Despite the roster of flagship smartphones and innovative new gadgets lining the halls of MWC this year, the biggest buzz has centred on the return of the Nokia 3310, which is arriving in selected markets this summer.
The €49 (£41) handset marks the revival of the retro classic which became one of the best-selling – and undoubtedly most famous – mobile phones of all time when it was launched in September 2000.
Needless to say the new device, which goes by the same name, has seen a few tweaks in the 17 years (give or take) since the original Nokia 3310's release.
For those of you interested to know exactly how much has changed in that time – or are perhaps still clinging to your original 3310 are finally considering that upgrade – here's a look at how the classic Nokia 3310 compares to its 2017 revival.
Design and dimensions
The Nokia 3310 was famed for its robustness. Back in the glory days of plastic construction, mobile phones were a good deal more hard-wearing than today's fragile glass-and-metal devices and could weather a fair beating before needing to be replaced. Even then you could fix most cosmetic blemishes by popping off the face plate and replacing it with a new one.
The original candy bar-style phone measured 113 x 48 x 44mm, which is positively monstrous by today's standard, and tips the scales at 133g. The handset features a total of 16 physical buttons, including a 12-key numerical dial pad, navigation keys and a power button.
The Nokia 3310 (2017), maintains the retro charm of the original device with a similar candy bar design, numbered keypad and physical navigation buttons, albeit with a slightly more refined and ergonomic design. At 115.6 x 51 x 12.8mm, the Nokia 3310 (2017) is slightly taller than the original 3310 yet significantly slimmer, and lighter at just 79.8g. Here's hoping it'll be equally as durable.
Back in 2000, the Nokia 3310's 84x48 pixel monochrome graphic display was standard fare for mobile phones. This could display up to five lines of text at once and was decent enough to display playable, albeit graphically limited, games.
The screen on the Nokia 3310 (2017) has been extended to 2.4in and now packs QVGA technology. At 320 x 240 pixels and offering full colour, it's a huge improvement over the old Nokia 3310 even if it pales in comparison to current flagship devices, which this in no way is. True to the original device, the 2017 edition doesn't pack a touchscreen.
The original 3310 featured an extremely simplified interface that allowed users to access calls, messages, games and setting by hitting the blue menu button and then navigating through options with the directional keys. At a time when a calculator and built-in stopwatch were considered notable features, there wasn't a whole lot you could do on with the Nokia 3310 beyond calling and texting people.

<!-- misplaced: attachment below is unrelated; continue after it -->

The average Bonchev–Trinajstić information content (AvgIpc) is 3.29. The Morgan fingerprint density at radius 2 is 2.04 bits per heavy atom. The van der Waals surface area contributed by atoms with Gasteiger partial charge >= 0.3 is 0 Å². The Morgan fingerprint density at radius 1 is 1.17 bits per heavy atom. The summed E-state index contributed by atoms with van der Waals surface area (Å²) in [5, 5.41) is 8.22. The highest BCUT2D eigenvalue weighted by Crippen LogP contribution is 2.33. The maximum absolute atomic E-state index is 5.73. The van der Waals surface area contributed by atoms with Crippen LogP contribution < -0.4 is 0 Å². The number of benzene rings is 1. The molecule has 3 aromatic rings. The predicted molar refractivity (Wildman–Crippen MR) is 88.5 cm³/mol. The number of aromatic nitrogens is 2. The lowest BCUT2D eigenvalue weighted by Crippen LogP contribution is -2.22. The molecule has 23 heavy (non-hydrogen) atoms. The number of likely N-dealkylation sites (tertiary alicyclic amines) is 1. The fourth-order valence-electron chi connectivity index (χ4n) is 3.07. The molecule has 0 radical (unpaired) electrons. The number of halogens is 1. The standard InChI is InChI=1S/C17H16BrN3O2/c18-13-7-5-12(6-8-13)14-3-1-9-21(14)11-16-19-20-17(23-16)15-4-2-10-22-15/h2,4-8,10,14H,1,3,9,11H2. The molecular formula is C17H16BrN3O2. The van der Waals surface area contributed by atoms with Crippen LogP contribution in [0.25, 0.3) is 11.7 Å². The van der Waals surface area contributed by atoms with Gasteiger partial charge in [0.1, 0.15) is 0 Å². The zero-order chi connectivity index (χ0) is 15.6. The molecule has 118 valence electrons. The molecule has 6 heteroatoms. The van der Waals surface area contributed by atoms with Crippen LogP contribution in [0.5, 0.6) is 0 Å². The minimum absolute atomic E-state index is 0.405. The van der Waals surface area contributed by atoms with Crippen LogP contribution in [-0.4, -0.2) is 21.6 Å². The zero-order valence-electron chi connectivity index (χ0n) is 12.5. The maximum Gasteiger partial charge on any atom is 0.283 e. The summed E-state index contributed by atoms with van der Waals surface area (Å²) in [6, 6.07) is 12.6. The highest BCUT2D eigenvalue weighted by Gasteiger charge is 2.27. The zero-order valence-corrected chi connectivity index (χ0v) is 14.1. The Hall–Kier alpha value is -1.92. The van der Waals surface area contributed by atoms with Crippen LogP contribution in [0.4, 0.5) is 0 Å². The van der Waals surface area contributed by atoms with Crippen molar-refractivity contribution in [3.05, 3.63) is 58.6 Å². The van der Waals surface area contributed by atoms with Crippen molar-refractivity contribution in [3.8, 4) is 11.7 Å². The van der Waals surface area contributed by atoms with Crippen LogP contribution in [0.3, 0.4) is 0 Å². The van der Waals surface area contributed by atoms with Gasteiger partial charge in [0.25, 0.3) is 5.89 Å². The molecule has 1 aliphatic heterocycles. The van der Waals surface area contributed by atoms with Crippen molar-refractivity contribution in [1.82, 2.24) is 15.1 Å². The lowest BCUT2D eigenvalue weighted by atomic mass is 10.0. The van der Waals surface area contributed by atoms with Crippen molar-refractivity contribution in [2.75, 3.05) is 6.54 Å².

The Nokia 3310 (2017) features the Nokia Series 30+ operating system found on a number of Nokia feature phones, and provides a more intuitive way of navigating the phone's menus. A 3x3 tile menu provides quick access to contacts, call logs, messages, photos, a calculator and Snake — yes, the old favourite is back, albeit in a slightly more glitzy affair that doesn't quite boast the simplistic appeal of the 3310's Snake II.
Mobile phones weren't the pocket-sized computers that today's smartphones are with connectivity very limited. The original Nokia 3310 featured 2G GSM connectivity on the 900MHZ and 1800MHz bands – so you could forget about browsing the 'net.
The Nokia 3310 (2017) gets a few of the goodies afforded by today's wireless technology, including Bluetooth, FM Radio (yes, there's a headphone jack), Bluetooth and a micro SD slot. Still, there's no Wi-Fi on board and connectivity is limited to 2.5G, allowing for an extremely basic web browsing experience.
You'd be hard-pressed to find a camera on a mobile phone back in the early 2000s, which didn't start becoming a common sight on handsets until the middle of the decade. As such, the original Nokia 3310 couldn't claim a single megapixel to its name.
The new Nokia 3310 does come with a camera, albeit a very basic one packing 2MP that will only snap very grainy-looking photos. It's certainly no Xperia ZX Premium, but at least it comes with a digital zoom and LED flash.
Despite it only packing a 900mAh battery, former Nokia 3310 users will regale you with stories of its battery lasting for days on end without needing charging. Indeed mobile phones were a lot less demanding those days (especially that non-colour display), which meant Nokia's handset was capable of around 4.5 hours of talk time and a massive 260 hours on standby without needing its power topped up.
The new Nokia 3310 comes with a larger 1,200mAh battery, which manufacturer HMD Global claims is good for up to 22 hours of talk time and up to a month on standby, which puts the original handset to shame.
Back when it was released you could pick up a Nokia 3310 for around £130 on a pay-as-you-go SIM. Today, the handset has become somewhat of a collector's item for retro tech lovers, meaning you could potentially pay upwards of £150 for a brand new, factory-sealed device from somewhere like eBay.
This is particularly ironic given that the new Nokia 3310 (2017) costs just £41 unlocked. Yet does it retain enough of the original's retro charm to rekindle our love affair with the phone? That's for the Snake fans to decide.
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